It is this revelation that turns Susan into a prize – the ivory tower hidden from him because of his station in life. He becomes aggressive, animal, relentless. Susan resists meekly, than gives herself over entirely. Her own American dream, of raising a family, foundered in her husband’s infertile loins. Reduced to the life of a cloistered housewife, Webb’s meaty pawing feels like freedom. The husband only lives as a voice on the radio, as he’s the host of a popular nighttime music show, and an unwelcome presence during Webb’s ungainly seductions. In a small note of resistance, Losey cast Trumbo as the husband’s voice, his nasal tenor a ghostly presence even before his body gets knocked off in the Double Indemnity– inspired plot.

The Prowler spreads its sarcasm over the entire roll-call of American myths. Marriage, small-town life, the police force, and even capitalism itself are shown as empty, repressive forces. Susan and Webb are driven to each other, and then self-desctruct, all because of their unrequited love of the American dream. They want a perfect middle-class life, and Webb is more than ready to kill for it.

Van Heflin and Evelyn Keyes provide two sterling performances of American indolence and greed. Heflin is especially mesmerizing, his wide-set eyes, gangly limbs, and lasciviously parted lips looking like a grotesque caricature of masculinity. His arms and legs seem to flail out of sequence when he stalks around Susan’s home like an uncaged gorilla, and his apartment is a bubbling cauldron of 50s macho-ness. There’s a target practice sheet on the wall, muscle mags on the desk, and an electronic razor incessantly buzzing around his reddened mug. Then when Susan calls seeking reconciliation for one of their flaps, he strokes the phone’s receiver around the edge of his mouth, his eyes burning with a look of sexual ecstasy. It becomes clear later that he’s been planning a murder. Evelyn Keyes has less to work with. Andrew Sarris describes the dilemma of the actress in a Losey film (thanks to Glenn Kenny for pointing me to this quote in his blog post on The Prowler):

The feminine role in Losey’s world is strictly subordinate because of the histrionic hysteria of his actors. Men simply cannot cope with their lives and social institutions, and they crack up with very lyrical results. Meanwhile the women stand by to pick up the pieces. They cope because of their ability to compromise with reality, an ability Losey frankly admires. Unfortunately, the best roles are the least stable. Hence, Losey’s actresses are usually denied the great scene-stealing moments of psychic dissolution.

This is all true for The Prowler, with Keyes having to swing between lassitude and disconsolate passion – no emotional match for Heflin’s demoniac dissembler. But in her own minor key, she is superb. In her cool apathetic demeanor she delivers lines with a lack of affect, as if her personality had been worn down over time. Her personal desires have been co-opted by those of her society, hence her bizarre decision to hook up with Webb and start a family on the edges of the world they so desperately wish to enter.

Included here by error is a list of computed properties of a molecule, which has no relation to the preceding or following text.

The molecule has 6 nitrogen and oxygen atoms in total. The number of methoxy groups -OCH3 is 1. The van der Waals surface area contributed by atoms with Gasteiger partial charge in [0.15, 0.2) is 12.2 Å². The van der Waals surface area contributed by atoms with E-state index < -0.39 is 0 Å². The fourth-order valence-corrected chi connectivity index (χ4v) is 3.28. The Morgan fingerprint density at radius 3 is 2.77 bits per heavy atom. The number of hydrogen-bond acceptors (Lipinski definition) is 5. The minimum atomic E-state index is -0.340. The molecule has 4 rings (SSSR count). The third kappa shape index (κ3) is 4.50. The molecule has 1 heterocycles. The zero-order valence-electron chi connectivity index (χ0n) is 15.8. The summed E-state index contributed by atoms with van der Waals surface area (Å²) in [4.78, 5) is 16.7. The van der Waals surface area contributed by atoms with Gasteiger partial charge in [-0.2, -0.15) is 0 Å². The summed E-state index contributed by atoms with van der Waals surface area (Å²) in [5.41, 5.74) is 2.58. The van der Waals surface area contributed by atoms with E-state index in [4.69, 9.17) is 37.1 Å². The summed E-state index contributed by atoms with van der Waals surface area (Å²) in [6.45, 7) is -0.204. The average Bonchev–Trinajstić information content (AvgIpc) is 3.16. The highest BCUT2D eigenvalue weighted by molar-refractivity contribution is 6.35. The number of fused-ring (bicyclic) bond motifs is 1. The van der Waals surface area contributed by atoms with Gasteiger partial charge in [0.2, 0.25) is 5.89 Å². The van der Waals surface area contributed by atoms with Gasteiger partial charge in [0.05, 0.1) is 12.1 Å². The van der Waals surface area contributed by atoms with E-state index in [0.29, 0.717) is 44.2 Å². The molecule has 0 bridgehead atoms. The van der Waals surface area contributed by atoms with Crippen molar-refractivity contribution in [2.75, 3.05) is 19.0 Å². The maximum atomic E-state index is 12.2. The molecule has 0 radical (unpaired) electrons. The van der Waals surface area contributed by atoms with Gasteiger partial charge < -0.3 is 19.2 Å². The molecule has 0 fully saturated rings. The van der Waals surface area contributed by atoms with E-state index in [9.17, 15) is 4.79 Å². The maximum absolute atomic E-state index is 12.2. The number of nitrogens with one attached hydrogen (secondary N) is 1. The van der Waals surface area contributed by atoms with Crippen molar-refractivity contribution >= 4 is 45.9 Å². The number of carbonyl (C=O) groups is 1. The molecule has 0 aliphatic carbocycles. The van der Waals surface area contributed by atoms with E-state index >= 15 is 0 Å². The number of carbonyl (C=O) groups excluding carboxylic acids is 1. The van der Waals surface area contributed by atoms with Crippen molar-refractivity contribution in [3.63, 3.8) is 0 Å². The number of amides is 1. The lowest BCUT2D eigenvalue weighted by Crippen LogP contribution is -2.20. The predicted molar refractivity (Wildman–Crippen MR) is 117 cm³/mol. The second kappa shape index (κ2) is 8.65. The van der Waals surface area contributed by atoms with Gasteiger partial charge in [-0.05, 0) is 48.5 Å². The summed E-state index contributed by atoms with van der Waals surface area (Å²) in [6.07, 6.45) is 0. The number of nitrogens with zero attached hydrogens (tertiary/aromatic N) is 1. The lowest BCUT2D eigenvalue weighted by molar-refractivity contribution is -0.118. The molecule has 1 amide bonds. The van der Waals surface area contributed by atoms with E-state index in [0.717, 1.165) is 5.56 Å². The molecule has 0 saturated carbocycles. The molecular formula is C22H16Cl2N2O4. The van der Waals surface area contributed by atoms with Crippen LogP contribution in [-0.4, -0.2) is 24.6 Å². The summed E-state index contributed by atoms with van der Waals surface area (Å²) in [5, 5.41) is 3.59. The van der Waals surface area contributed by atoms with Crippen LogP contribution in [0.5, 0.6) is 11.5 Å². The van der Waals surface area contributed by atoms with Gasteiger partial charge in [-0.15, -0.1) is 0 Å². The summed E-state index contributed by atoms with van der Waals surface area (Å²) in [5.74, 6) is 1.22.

By the end they are pushed out of the middle-class suburbs and literally start to disappear. They are forced to go to a ghost town abandoned after a gold rush, where they enact a grim parody of the social roles of husband and wife – she does the dishes, he gets the food – and there’s a baby on the way. This section of the film is heightened both visually and narratively, as the events become more overtly symbolic and hallucinatory. The “door” to their room is a sheet that is beaten down by a raging storm. Webb has no other boundaries to cross, and now he simply wants the world to stay away. But the wind and rain keep busting in, and a simple country doctor brings their whole pathetic existence to a close – climaxing on a long climb up a short hill.

MY SON JOHN (1952)

February 2, 2010


Last Wednesday, TCM presented the first television screening of Leo McCarey’s My Son John in decades. It screened as part of the “Shadows of Russia” series, which tracked Hollywood’s depiction of the country from Tsarist times through Soviet rule. Programmed by the NY Post’s Lou Lumenick and the Self-Styled Siren‘s Farran Smith Nehme, it offered a wonderful chance to catch up with McCarey’s underrated rarity. The reason for its obscurity lies in its politics. Produced during the height of the House Un-American Activities Committee (for which McCarey was a friendly witness), it is strongly anti-communist, and has been dismissed in many corners as mere McCarthy-era hysteria. As Robin Wood wrote in Sexual Politics and Narrative Film, the film is generally presented in a condescending manner: “typically introduced with an apologetic chuckle signifying, ‘Nowadays, of course, we can laugh at this.’” The usually sage Robert Osborne adopted this attitude in his introduction to the telecast, referring to it as an embarrassment, and our own astute Morlock Jeff emphasizes the “hysteria” over its other virtues in his article on the movie.  I have to respectfully disagree with my colleagues.